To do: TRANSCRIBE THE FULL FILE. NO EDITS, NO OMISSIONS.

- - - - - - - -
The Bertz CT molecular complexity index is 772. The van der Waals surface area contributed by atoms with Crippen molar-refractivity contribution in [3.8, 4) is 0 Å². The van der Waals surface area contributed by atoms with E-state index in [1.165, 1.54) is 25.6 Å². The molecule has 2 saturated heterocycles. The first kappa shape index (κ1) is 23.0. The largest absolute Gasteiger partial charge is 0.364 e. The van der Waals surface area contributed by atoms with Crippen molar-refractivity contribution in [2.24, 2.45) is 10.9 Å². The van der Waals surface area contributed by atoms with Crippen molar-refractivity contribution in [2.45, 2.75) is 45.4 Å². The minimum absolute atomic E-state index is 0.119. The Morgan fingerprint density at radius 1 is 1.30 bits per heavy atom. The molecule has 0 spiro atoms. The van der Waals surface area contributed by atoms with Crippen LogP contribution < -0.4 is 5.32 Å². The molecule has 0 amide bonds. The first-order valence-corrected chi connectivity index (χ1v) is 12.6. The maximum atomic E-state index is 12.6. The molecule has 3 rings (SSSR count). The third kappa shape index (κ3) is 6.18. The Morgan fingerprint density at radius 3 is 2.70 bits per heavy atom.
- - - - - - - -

The Bertz CT molecular complexity index is 772. The van der Waals surface area contributed by atoms with Crippen molar-refractivity contribution in [3.8, 4) is 0 Å². The van der Waals surface area contributed by atoms with E-state index in [1.165, 1.54) is 25.6 Å². The molecule has 2 saturated heterocycles. The first kappa shape index (κ1) is 23.0. The largest absolute Gasteiger partial charge is 0.364 e. The van der Waals surface area contributed by atoms with Crippen molar-refractivity contribution in [2.24, 2.45) is 10.9 Å². The van der Waals surface area contributed by atoms with Crippen molar-refractivity contribution in [2.45, 2.75) is 45.4 Å². The minimum absolute atomic E-state index is 0.119. The Morgan fingerprint density at radius 1 is 1.30 bits per heavy atom. The molecule has 0 spiro atoms. The van der Waals surface area contributed by atoms with Crippen LogP contribution < -0.4 is 5.32 Å². The molecule has 0 amide bonds. The first-order valence-corrected chi connectivity index (χ1v) is 12.6. The maximum atomic E-state index is 12.6. The molecule has 3 rings (SSSR count). The third kappa shape index (κ3) is 6.18. The Morgan fingerprint density at radius 3 is 2.70 bits per heavy atom.